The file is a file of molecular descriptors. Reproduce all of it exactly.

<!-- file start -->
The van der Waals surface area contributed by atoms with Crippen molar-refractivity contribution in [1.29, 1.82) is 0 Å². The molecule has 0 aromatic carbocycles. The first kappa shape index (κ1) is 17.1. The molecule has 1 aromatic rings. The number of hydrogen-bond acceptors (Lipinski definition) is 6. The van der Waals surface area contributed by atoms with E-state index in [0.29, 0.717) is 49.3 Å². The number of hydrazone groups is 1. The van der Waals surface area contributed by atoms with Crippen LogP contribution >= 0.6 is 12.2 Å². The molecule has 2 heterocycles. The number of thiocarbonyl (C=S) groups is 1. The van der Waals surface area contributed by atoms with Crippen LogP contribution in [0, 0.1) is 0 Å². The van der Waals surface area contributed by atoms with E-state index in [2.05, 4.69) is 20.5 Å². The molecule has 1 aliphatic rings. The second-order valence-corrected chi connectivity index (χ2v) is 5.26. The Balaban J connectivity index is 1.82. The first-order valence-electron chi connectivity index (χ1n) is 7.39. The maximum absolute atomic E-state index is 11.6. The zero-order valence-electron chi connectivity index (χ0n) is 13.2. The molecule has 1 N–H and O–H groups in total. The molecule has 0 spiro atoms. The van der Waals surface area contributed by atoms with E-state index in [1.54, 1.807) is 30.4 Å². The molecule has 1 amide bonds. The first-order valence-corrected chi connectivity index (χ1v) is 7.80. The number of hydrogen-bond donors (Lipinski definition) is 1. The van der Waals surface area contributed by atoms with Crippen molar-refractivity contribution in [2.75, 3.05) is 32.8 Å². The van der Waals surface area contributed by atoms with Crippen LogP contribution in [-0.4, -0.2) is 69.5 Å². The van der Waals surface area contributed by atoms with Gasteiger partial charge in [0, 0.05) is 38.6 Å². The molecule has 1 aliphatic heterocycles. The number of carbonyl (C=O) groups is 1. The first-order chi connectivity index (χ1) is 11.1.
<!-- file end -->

The van der Waals surface area contributed by atoms with Crippen molar-refractivity contribution in [1.29, 1.82) is 0 Å². The molecule has 0 aromatic carbocycles. The first kappa shape index (κ1) is 17.1. The molecule has 1 aromatic rings. The number of hydrogen-bond acceptors (Lipinski definition) is 6. The van der Waals surface area contributed by atoms with E-state index in [0.29, 0.717) is 49.3 Å². The number of hydrazone groups is 1. The van der Waals surface area contributed by atoms with Crippen LogP contribution >= 0.6 is 12.2 Å². The molecule has 2 heterocycles. The number of thiocarbonyl (C=S) groups is 1. The van der Waals surface area contributed by atoms with Crippen LogP contribution in [0, 0.1) is 0 Å². The van der Waals surface area contributed by atoms with E-state index in [2.05, 4.69) is 20.5 Å². The molecule has 1 aliphatic rings. The second-order valence-corrected chi connectivity index (χ2v) is 5.26. The Balaban J connectivity index is 1.82. The first-order valence-electron chi connectivity index (χ1n) is 7.39. The maximum absolute atomic E-state index is 11.6. The zero-order valence-electron chi connectivity index (χ0n) is 13.2. The molecule has 1 N–H and O–H groups in total. The molecule has 0 spiro atoms. The van der Waals surface area contributed by atoms with E-state index in [1.54, 1.807) is 30.4 Å². The molecule has 1 amide bonds. The first-order valence-corrected chi connectivity index (χ1v) is 7.80. The number of hydrogen-bond donors (Lipinski definition) is 1. The van der Waals surface area contributed by atoms with Crippen molar-refractivity contribution in [2.75, 3.05) is 32.8 Å². The van der Waals surface area contributed by atoms with Crippen LogP contribution in [-0.4, -0.2) is 69.5 Å². The van der Waals surface area contributed by atoms with Gasteiger partial charge in [0, 0.05) is 38.6 Å². The molecule has 1 aliphatic heterocycles. The number of carbonyl (C=O) groups is 1. The first-order chi connectivity index (χ1) is 11.1.